US: Trump threatens to deploy military to end protests
President tells state governors they must 'dominate' protesters, or will 'look like jerks'
US president Donald Trump makes a statement to the press in the Rose Garden about restoring “law and order” in the wake of protests at the White House. Photograph: Somodevilla/Getty Images)
US president Donald Trump on Monday vowed to end violent protests in major cities across the nation “now,” saying that he would deploy the military if mayors and state governors refused to call out the National Guard.
“Mayors and governors must establish an overwhelming law enforcement presence until the violence has been quelled,” Mr Trump said. “If a city or state refuses to take the actions that are necessary to defend the life and property of their residents, then I will deploy the United States military and quickly solve the problem for them.”
Mr Trump described himself as the “president of law and order” as he threatened to deploy the military if state governors did not halt the protests.
“First, we are ending the riots and lawlessness that has spread throughout our country. We will end it now.
“Today I have recommended to every governor to deploy the National Guard in sufficient numbers that we dominate the streets.
“If a city or state refuses to take the actions that are necessary to defend the life and property of their residents, then I will deploy the United States military and quickly solve the problem for them.”
The demonstrations, largely peaceful during the day but turning violent after dark, have erupted over the death of George Floyd, a 46-year-old African American man who died in Minneapolis police custody after being pinned beneath a white officer’s knee for nearly nine minutes.
A second autopsy ordered by Mr Floyd’s family and released on Monday found that his death was a homicide by “mechanical asphyxiation,” meaning some physical force interfered with his oxygen supply. The report says three officers contributed to Mr Floyd’s death.
The Hennepin County Medical Examiner on Monday released details of its autopsy findings that also said Mr Floyd’s death was a homicide caused by asphyxiation. The county report added that Mr Floyd suffered cardiopulmonary arrest while being restrained by police and that he had arteriosclerotic and hypertensive heart disease, fentanyl intoxication and recent methamphetamine use.
The new findings emerged after Mr Trump spoke to the governors earlier in the day.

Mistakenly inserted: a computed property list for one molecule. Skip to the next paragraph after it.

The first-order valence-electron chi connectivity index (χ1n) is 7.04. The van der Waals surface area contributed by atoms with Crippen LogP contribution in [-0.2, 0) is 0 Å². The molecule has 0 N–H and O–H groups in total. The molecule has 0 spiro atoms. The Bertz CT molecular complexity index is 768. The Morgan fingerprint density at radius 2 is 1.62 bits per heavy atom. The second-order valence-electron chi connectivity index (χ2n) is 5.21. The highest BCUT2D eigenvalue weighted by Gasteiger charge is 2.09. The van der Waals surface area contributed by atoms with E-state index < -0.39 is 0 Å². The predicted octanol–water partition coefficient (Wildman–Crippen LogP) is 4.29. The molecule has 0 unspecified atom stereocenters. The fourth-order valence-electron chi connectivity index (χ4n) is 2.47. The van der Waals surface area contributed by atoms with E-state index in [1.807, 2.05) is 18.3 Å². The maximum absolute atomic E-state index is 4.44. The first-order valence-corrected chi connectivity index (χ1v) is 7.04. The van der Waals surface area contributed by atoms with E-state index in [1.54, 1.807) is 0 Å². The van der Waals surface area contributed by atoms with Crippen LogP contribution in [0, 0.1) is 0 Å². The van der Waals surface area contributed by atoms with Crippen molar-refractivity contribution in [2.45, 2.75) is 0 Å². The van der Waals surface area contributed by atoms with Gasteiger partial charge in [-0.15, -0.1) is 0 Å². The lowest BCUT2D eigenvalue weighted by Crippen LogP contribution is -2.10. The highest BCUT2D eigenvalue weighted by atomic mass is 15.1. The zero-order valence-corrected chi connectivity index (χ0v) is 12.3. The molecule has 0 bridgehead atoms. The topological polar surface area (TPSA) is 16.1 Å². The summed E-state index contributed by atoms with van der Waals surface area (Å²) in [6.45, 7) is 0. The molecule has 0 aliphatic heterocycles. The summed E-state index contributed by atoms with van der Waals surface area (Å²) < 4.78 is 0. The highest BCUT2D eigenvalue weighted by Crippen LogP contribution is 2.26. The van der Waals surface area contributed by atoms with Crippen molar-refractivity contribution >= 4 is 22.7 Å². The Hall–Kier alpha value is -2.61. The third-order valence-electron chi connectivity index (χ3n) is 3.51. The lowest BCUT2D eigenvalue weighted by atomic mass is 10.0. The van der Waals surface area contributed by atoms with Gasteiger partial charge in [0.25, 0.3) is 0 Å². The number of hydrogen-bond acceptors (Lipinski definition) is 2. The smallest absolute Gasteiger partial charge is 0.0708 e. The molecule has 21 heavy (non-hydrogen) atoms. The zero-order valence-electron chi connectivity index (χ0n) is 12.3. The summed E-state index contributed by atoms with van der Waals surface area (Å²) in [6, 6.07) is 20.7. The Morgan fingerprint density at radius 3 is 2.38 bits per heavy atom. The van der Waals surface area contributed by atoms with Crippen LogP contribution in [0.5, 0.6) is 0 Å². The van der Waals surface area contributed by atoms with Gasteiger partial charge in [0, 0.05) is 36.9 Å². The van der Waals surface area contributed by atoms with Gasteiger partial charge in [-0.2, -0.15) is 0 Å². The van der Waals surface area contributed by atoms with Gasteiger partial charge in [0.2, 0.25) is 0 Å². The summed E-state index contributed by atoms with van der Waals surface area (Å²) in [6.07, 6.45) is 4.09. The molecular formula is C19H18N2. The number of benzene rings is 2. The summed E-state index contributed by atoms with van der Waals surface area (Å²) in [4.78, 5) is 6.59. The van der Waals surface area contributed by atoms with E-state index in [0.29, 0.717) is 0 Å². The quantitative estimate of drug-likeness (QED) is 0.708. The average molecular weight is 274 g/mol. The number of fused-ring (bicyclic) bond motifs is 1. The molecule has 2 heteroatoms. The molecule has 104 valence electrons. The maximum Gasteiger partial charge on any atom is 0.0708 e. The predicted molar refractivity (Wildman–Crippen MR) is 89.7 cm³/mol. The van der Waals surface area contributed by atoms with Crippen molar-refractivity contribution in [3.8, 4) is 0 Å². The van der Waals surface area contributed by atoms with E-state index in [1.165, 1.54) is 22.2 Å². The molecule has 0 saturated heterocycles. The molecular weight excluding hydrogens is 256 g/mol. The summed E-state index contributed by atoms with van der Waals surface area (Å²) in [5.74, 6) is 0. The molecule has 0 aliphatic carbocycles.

“You have to dominate,” he told them in a private call obtained by Reuters. “If you don’t dominate, you’re wasting your time – they’re going to run over you, you’re going to look like a bunch of jerks.”
Trump said the federal government was going to clamp down “very strong” on the violence. National Guard troops were deployed near the White House early Monday evening.
Dozens of cities across the US remain under curfews at levels not seen since riots that broke out following the 1968 assassination of Martin Luther King Jr. The National Guard deployed in 23 states and Washington, DC.
One person was killed in Louisville, Kentucky, overnight where police and National Guard troops returned fire while trying to disperse a crowd. Police in Chicago fielded some 10,000 calls for looting, Mayor Lori Lightfoot said.
The unrest, which erupted as the country was easing sweeping lockdowns to stop the spread of the coronavirus, began with peaceful protests over Mr Floyd’s death.
Derek Chauvin, a since-fired 44-year-old officer, has been arrested and charged with third-degree murder and second-degree manslaughter.
Floyd’s death was the latest to prompt an outcry over racism in law enforcement.
Department investigators are interviewing people arrested during protests who might face federal charges for such offences as crossing state lines to incite violence, the official said.
Mr Trump has condemned the killing of Mr Floyd and promised justice but has described protesters as “thugs.”
Democratic presidential candidate Joe Biden met with black community leaders in a church and said he would create a police oversight board within his first 100 days in the White House if elected. – Reuters/PA